IAS: Emperor among the kings?

Pay commission recommends doing away with privileges to IAS, renewing an old debate among various administrative services

shishir

Shishir Tripathi | December 8, 2015




As many as 1003 of the total 1089 successful candidates in civil service exam (CSE), that is 92 percent of them, marked Indian administrative service (IAS) as their first choice among a host of services allocated to successful candidates – like Indian police service (IPS), Indian foreign service (IFS), Indian revenue service (IRS) and so on. In previous years too, there was an overwhelming preference for the IAS. Why? Because most ministries and departments get their top bureaucrats from the IAS. The highest ranking bureaucrat of the country too comes from IAS. Other services have challenged this apparent superiority of the IAS in recent years.

The seventh pay commission report is going to be another arena for this rivalry. In the run-up to its submission, officers took sides and fought on social media, with hashtags like #IASnoUsainBolt and #parity4allservices trending. The report has added fuel to fire. One of its recommendations, made by AK Mathur, chairman, and Rathin Roy, member, states, “All India Service officers and Central Services Group A officers who have completed 17 years of service should be eligible for empanelment under the Central Staffing Scheme and there should not be ‘two-year edge’ vis-à-vis the IAS.”

The two-year edge refers to the practice under which IAS officers are typically promoted two years earlier than their counterparts in other services, receive two additional increments, and are empanelled for positions in central ministries far earlier in their career.

Technically, the IAS officers get the two-year edge but the actual gap between a joint secretary from IAS and other Group A services is at least 7-10 years. It is very common to find an IAS officer getting appointed to joint secretary and above grade 10 years ahead of officers of non-IAS services.
The pay panel has also recommended that the financial edge held by IAS officers be extended to IPS and the third all-India service, the IFoS (forest service). IAS officers presently get paid more than their batch mates from other Group A services in the form of two additional increments – 3 percent of basic pay – at three promotion stages, ie, promotion to the senior time scale, junior administrative grade (JAG) and non-functional selection grade. This will continue in the proposed pay matrix but will be extended to IPS and IFoS also. The pay panel said as far as the Indian foreign service is concerned, the existing dispensation shall continue.

‘Why IAS is special to me’

“I have graduated from one of the premier management institutes in the country and worked in the private sector before joining IAS. I have always dreamt of working for the betterment of my country and serving the underprivileged, and that’s what made me quit my comfortable and high-paying corporate job and join the IAS ... Of late, it has been observed that there is a concerted effort by members of certain central services to malign the IAS by launching a vicious campaign in social media and other public platforms. It is clear that the main purpose of this malicious campaign is to gain mileage before the seventh pay commission and bring in the so-called parity in services. A cursory glance at some of their articles reveals that their entire argument is centred on the theory that IAS officers being generalists lack functional/domain knowledge and competence.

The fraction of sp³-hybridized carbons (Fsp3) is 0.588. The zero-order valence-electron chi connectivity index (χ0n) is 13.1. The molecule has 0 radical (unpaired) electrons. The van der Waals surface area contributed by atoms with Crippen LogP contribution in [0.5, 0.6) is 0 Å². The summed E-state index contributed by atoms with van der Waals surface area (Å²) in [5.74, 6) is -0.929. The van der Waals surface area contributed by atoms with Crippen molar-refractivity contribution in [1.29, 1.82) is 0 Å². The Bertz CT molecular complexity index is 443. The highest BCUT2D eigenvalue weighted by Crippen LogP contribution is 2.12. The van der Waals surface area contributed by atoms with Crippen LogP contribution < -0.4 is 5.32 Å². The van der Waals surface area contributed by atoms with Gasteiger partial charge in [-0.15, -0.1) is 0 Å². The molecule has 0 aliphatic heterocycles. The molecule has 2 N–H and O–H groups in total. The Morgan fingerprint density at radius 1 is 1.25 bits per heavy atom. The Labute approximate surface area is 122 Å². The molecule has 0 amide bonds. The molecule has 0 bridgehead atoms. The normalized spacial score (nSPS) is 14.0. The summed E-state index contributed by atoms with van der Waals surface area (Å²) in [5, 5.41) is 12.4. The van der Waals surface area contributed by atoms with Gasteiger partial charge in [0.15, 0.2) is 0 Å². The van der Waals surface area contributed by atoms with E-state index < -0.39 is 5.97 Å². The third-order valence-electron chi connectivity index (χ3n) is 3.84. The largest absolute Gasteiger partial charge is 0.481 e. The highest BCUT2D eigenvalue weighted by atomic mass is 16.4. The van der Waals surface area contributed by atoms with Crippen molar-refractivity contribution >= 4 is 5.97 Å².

“In fact, it is apt to say that an IAS officer is a ‘super specialist’. Every officer gains enough subject/domain knowledge while working in a department. Every decision taken by the head of the department requires a thorough understanding of the subject and technical issues. Thus, the very nature of our job makes us a specialist in not one but many areas. It is this unique combination of filed experience coupled with functional knowledge in various subjects that gives the edge to an IAS officer. It is this very edge over other services that has made me opt for IAS and keeps motivating me to give my very best for this society.”

– Selection from the letters written by various IAS officers to the DoPT


This edge was once justified, according to the commission report, as before the implementation of the Kothari commission recommendations, the scheme of examination was so designed that an IAS or an Indian foreign service (IFS) aspirant had to appear for two additional papers with at least one paper from outside the field of their special study at the university unless the candidate held masters or honours degrees in two subjects. Thus, an IAS/IFS candidate had to appear in five papers as opposed to three papers in the case of other central service aspirants or two by the IPS aspirants. However, in 1979 the examination pattern became uniform for all services. That is why other all-India services have long been demanding parity with the IAS (and the IFS) in pay and promotions. The pay commission has noted that this demand has been put forth since the time of the second pay commission.

Soon after submitting the report to the finance minister, justice Mathur told Doordarshan, “There are three all-India services: IAS, IPS and Indian forest service (IFoS). They form one category that is all-India service category. You cannot make micro and mini classification in this. It is not logical that just because you get IAS you get more promotions and increments. In fact, police and forest services are more arduous jobs, given the deteriorating law and order situation.” He also added that the allocation of one or the other service boils down to a difference of a few marks – not a good enough reason for the discrimination.